During the rehab process patients are kept in close observations. If the patient does not respond positively to the drug cease, medicine needs to be changed. There is no specific time duration for medical detoxification. The duration depends on how the patient reacts to the entire detoxification process. A person who once gets comfortable without taking drugs and does not show any withdrawal symptoms would be ready to move on to a therapy session.
Treatment Response to Medical Detoxification
It is evident that most patients at rehabilitation centres, according to the Journal of Studies on Alcohol, United States, the treatment response for its 49 patients undergoing medical detoxification found that most of its patients completed the schedule except for 13% of them and all patients who had completed the detoxification of five days did not resort to alcohol as a dependency once they were out of the study, thus stating that the ambulatory medical detoxification was successful amongst patients suffering from mild to moderate alcohol withdrawal symptoms and mentally stable.
Medications Used for Drug Detox
Medication for drug abuse and alcohol abuse can help bring about drastic changes to the brain after severe drug abuse and can also help to cut down on cravings. Research is still underway on providing vaccines for de-addiction that will help in relieving the patient from severe withdrawal symptoms.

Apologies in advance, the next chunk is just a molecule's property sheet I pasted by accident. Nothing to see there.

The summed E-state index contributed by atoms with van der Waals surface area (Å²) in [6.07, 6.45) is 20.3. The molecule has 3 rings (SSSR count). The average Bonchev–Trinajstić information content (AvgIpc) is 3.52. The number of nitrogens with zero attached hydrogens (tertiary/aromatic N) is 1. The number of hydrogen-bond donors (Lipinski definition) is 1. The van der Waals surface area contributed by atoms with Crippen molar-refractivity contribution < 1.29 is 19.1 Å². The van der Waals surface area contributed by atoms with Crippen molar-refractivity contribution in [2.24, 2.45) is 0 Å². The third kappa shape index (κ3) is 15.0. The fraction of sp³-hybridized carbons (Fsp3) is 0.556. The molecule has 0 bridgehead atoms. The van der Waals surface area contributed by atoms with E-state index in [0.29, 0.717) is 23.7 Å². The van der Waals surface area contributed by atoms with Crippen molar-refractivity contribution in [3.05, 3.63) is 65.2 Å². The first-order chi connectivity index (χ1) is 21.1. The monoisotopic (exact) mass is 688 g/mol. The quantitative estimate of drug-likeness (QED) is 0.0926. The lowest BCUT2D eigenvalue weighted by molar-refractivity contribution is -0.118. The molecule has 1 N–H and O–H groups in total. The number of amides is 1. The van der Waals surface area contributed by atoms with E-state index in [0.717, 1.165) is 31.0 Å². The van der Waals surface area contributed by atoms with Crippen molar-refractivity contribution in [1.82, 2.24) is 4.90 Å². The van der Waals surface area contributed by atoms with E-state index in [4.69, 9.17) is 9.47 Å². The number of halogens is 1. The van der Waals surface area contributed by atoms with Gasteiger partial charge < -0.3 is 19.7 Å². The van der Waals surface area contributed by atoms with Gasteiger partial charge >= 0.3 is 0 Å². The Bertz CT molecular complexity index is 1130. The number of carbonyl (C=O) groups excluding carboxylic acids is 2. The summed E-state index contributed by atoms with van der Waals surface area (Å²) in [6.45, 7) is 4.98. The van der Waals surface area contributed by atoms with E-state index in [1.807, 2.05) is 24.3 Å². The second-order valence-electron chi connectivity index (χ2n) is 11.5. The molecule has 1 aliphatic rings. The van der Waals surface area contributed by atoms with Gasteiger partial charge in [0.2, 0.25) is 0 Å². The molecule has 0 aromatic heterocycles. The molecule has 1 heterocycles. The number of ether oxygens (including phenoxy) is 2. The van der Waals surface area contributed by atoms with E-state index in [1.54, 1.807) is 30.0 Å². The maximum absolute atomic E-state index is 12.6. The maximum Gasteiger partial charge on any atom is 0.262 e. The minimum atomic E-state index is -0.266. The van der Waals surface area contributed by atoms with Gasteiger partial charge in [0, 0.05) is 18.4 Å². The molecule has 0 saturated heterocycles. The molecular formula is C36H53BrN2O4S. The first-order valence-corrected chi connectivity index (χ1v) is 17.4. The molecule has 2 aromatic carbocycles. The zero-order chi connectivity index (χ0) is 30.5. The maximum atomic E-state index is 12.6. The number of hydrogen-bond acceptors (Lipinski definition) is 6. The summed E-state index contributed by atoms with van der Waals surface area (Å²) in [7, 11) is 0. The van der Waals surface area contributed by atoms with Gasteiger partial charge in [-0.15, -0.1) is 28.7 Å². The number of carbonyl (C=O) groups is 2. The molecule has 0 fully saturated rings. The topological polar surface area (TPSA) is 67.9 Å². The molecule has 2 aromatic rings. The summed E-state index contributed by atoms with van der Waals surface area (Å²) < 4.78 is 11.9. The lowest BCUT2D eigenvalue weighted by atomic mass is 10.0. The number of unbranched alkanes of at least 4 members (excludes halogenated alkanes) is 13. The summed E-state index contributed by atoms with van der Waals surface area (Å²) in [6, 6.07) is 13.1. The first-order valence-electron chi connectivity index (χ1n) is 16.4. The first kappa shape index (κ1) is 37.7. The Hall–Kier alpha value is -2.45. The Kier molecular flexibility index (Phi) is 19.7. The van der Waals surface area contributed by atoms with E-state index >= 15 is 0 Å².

According to the National Institute of Health, certain medications have been approved and used for various types of drug and alcohol abuse.
Used in the treatment of opioid abuse, can be highly fatal and should be prescribed by a medical professional and in the presence of a medical professional. Methadone helps cut down on withdrawal symptoms and elevates euphoric effects. It being the most commonly used medication for opioid abuse, it was administered to more than 300,000 patients in 2011 in an opioid treatment program.
Is a partial opioid agonist drug used in the treatment of opioid abusers. According to the NATIONAL DRUG ABUSEMENT CENTRE, this has a lower chance of being abused among patients in recovery and can be distributed by a physician in health departments and communities. This medication has a drastic effect on patients abuse and can help in curbing cravings drastically.
This medication is administered when patients show signs of acute long-lasting withdrawal symptoms during rehabilitation such as insomnia, restlessness and anxiety. It helps normalize brain activity and curbs cravings